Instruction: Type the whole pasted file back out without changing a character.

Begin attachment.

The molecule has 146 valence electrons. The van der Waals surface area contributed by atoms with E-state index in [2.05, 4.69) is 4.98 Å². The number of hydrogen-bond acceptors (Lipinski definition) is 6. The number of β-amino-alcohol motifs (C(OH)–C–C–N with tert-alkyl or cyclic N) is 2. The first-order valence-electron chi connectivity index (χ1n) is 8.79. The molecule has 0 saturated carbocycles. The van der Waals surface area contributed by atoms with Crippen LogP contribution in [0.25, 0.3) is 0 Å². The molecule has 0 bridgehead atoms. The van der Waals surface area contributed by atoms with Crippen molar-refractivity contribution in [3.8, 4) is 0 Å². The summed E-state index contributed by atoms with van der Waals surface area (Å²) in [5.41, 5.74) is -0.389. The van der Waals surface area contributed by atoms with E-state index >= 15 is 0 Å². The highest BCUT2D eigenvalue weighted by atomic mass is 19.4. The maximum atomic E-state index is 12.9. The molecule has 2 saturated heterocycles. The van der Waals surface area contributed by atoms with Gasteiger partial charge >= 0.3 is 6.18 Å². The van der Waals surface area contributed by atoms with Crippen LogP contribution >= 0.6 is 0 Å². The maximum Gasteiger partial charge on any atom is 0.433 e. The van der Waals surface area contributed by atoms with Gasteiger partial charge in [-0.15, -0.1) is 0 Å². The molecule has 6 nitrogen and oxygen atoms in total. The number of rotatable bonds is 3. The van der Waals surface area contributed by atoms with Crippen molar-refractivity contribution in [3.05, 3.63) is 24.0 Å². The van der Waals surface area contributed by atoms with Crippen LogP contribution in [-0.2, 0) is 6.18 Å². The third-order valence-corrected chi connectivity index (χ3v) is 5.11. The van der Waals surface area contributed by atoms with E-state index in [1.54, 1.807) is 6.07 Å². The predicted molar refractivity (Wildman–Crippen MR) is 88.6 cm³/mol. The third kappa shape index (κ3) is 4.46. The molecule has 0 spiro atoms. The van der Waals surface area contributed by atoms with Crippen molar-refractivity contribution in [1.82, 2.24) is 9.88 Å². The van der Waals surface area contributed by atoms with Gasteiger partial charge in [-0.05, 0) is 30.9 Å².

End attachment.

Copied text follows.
The molecule has 146 valence electrons. The van der Waals surface area contributed by atoms with E-state index in [2.05, 4.69) is 4.98 Å². The number of hydrogen-bond acceptors (Lipinski definition) is 6. The number of β-amino-alcohol motifs (C(OH)–C–C–N with tert-alkyl or cyclic N) is 2. The first-order valence-electron chi connectivity index (χ1n) is 8.79. The molecule has 0 saturated carbocycles. The van der Waals surface area contributed by atoms with Crippen LogP contribution in [0.25, 0.3) is 0 Å². The molecule has 0 bridgehead atoms. The van der Waals surface area contributed by atoms with Crippen molar-refractivity contribution in [3.8, 4) is 0 Å². The summed E-state index contributed by atoms with van der Waals surface area (Å²) in [5.41, 5.74) is -0.389. The van der Waals surface area contributed by atoms with E-state index >= 15 is 0 Å². The highest BCUT2D eigenvalue weighted by atomic mass is 19.4. The maximum atomic E-state index is 12.9. The molecule has 2 saturated heterocycles. The van der Waals surface area contributed by atoms with Gasteiger partial charge >= 0.3 is 6.18 Å². The van der Waals surface area contributed by atoms with Crippen LogP contribution >= 0.6 is 0 Å². The maximum Gasteiger partial charge on any atom is 0.433 e. The van der Waals surface area contributed by atoms with Gasteiger partial charge in [-0.15, -0.1) is 0 Å². The molecule has 6 nitrogen and oxygen atoms in total. The number of rotatable bonds is 3. The van der Waals surface area contributed by atoms with Crippen molar-refractivity contribution in [3.05, 3.63) is 24.0 Å². The van der Waals surface area contributed by atoms with Crippen LogP contribution in [-0.2, 0) is 6.18 Å². The third-order valence-corrected chi connectivity index (χ3v) is 5.11. The van der Waals surface area contributed by atoms with E-state index in [1.54, 1.807) is 6.07 Å². The predicted molar refractivity (Wildman–Crippen MR) is 88.6 cm³/mol. The third kappa shape index (κ3) is 4.46. The molecule has 0 spiro atoms. The van der Waals surface area contributed by atoms with Crippen molar-refractivity contribution in [1.82, 2.24) is 9.88 Å². The van der Waals surface area contributed by atoms with Gasteiger partial charge in [-0.05, 0) is 30.9 Å².